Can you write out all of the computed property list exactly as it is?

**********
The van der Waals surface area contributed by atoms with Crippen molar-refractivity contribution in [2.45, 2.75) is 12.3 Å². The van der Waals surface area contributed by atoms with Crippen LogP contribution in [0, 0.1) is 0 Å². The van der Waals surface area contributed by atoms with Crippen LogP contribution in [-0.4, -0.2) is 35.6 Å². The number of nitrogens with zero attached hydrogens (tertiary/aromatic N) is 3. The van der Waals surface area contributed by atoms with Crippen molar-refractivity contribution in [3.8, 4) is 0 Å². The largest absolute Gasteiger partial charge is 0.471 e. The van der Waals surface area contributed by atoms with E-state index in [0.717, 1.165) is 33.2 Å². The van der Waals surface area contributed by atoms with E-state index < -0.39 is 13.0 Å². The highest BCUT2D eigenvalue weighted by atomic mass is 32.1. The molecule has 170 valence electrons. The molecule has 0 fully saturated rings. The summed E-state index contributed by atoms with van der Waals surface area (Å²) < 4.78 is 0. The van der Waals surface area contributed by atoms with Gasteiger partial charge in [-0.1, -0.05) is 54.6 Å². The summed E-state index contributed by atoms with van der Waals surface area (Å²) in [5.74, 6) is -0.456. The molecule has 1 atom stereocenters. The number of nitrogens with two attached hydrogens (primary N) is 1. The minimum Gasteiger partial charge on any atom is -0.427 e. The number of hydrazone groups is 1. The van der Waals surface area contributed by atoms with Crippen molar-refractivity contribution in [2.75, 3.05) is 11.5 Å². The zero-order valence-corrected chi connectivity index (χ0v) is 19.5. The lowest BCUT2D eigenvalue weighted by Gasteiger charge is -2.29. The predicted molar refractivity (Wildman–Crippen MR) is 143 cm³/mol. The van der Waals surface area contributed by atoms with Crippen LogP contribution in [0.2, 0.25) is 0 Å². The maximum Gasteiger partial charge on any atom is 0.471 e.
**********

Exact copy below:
The van der Waals surface area contributed by atoms with Crippen molar-refractivity contribution in [2.45, 2.75) is 12.3 Å². The van der Waals surface area contributed by atoms with Crippen LogP contribution in [0, 0.1) is 0 Å². The van der Waals surface area contributed by atoms with Crippen LogP contribution in [-0.4, -0.2) is 35.6 Å². The number of nitrogens with zero attached hydrogens (tertiary/aromatic N) is 3. The van der Waals surface area contributed by atoms with Crippen molar-refractivity contribution in [3.8, 4) is 0 Å². The largest absolute Gasteiger partial charge is 0.471 e. The van der Waals surface area contributed by atoms with E-state index in [0.717, 1.165) is 33.2 Å². The van der Waals surface area contributed by atoms with E-state index < -0.39 is 13.0 Å². The highest BCUT2D eigenvalue weighted by atomic mass is 32.1. The molecule has 170 valence electrons. The molecule has 0 fully saturated rings. The summed E-state index contributed by atoms with van der Waals surface area (Å²) < 4.78 is 0. The van der Waals surface area contributed by atoms with Gasteiger partial charge in [-0.1, -0.05) is 54.6 Å². The summed E-state index contributed by atoms with van der Waals surface area (Å²) in [5.74, 6) is -0.456. The molecule has 1 atom stereocenters. The number of nitrogens with two attached hydrogens (primary N) is 1. The minimum Gasteiger partial charge on any atom is -0.427 e. The number of hydrazone groups is 1. The van der Waals surface area contributed by atoms with Crippen molar-refractivity contribution in [2.75, 3.05) is 11.5 Å². The zero-order valence-corrected chi connectivity index (χ0v) is 19.5. The lowest BCUT2D eigenvalue weighted by Gasteiger charge is -2.29. The predicted molar refractivity (Wildman–Crippen MR) is 143 cm³/mol. The van der Waals surface area contributed by atoms with Crippen LogP contribution in [0.2, 0.25) is 0 Å². The maximum Gasteiger partial charge on any atom is 0.471 e.